Dr. Helen

Miyamoto Musashi: Genius or Psychopath?

I am reading a new book by Lawrence Kane, et. al. called Musashi’s Dokkodo (The Way of Walking Alone): Half Crazy, Half Genius – Finding Modern Meaning in the Sword Saint’s Last Words. It offers the reader five different interpretations of swordsmen Miyamoto Musashi’s sage proverbs and sayings about life:

Miyamoto Musashi (1584 – 1645) was arguably the greatest swordsman who ever lived, a legendary figure whose methods of thought and strategy have been studied and adopted across a wide spectrum of society, from martial artists to military leaders to captains of industry. The iconic sword saint of Japan was clearly a genius, yet he was also a functional psychopath–ruthless, fearless, hyper-focused, and utterly without conscience. Shortly before he died, Musashi wrote down his final thoughts about life for his favorite student Terao Magonojo to whom Go Rin No Sho, his famous Book of Five Rings, had also been dedicated. He called this treatise Dokkodo, which translates as “The Way of Walking Alone.” The book you hold in your hands is the definitive interpretation of Musashi’s final work.

Readers are oftentimes subject to a single perspective about what some famous author from the past had to say, yet we are more holistic here. This treatise contains Musashi’s original 21 precepts of the Dokkodo along with five different interpretations of each passage written from the viewpoints of a monk (Wilder), a warrior (Burrese), a teacher (Smedley), an insurance executive (Christensen), and a businessman (Kane). Each contributor has taken a divergent path from the others, yet shares the commonality of being a lifelong martial practitioner and published author. In this fashion you are not just reading a simple translation of Musashi’s writing, you are scrutinizing his final words for deeper meaning. In them are enduring lessons for how to lead a successful and meaningful life.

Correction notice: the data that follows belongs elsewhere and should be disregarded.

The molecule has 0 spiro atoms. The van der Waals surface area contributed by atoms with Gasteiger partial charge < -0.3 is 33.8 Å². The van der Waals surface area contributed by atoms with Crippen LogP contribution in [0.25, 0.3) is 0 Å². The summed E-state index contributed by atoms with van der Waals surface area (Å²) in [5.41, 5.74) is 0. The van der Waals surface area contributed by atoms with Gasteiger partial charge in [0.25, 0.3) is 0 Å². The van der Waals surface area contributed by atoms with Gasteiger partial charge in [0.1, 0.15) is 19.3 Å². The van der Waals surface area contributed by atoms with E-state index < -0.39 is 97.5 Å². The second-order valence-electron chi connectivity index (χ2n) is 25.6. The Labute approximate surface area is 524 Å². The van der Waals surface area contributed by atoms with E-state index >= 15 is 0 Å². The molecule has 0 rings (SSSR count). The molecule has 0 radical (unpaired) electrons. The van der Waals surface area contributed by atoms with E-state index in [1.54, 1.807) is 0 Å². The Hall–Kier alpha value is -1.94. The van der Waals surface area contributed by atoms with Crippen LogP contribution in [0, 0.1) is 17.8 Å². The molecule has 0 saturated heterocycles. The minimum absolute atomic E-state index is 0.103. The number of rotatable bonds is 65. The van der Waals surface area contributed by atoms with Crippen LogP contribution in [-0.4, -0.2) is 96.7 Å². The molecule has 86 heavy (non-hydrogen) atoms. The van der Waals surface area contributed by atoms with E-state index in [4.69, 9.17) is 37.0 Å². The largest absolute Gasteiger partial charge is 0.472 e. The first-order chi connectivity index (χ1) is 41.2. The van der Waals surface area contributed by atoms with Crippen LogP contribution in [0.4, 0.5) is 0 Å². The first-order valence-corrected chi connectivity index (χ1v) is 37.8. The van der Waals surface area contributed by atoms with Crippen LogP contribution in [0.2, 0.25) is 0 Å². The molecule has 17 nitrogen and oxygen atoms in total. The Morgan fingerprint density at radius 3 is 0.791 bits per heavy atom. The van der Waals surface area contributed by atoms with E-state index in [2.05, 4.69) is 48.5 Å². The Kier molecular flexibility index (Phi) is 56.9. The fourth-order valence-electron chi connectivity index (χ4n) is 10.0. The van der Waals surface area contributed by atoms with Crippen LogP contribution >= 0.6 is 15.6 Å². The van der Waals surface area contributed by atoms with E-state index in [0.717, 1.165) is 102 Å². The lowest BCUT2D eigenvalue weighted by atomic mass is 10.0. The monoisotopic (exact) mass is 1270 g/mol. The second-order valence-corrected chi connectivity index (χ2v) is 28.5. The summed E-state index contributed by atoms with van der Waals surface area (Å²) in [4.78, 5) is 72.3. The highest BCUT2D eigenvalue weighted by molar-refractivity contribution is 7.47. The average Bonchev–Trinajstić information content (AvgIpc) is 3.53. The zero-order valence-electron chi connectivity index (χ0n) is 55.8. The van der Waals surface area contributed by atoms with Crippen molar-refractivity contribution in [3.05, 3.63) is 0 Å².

The interpretations from the five perspectives are very fascinating; it’s worth a read if you enjoy contemplating ideas about life such as how involved one should be in material things or how important it is to not care what others think about you.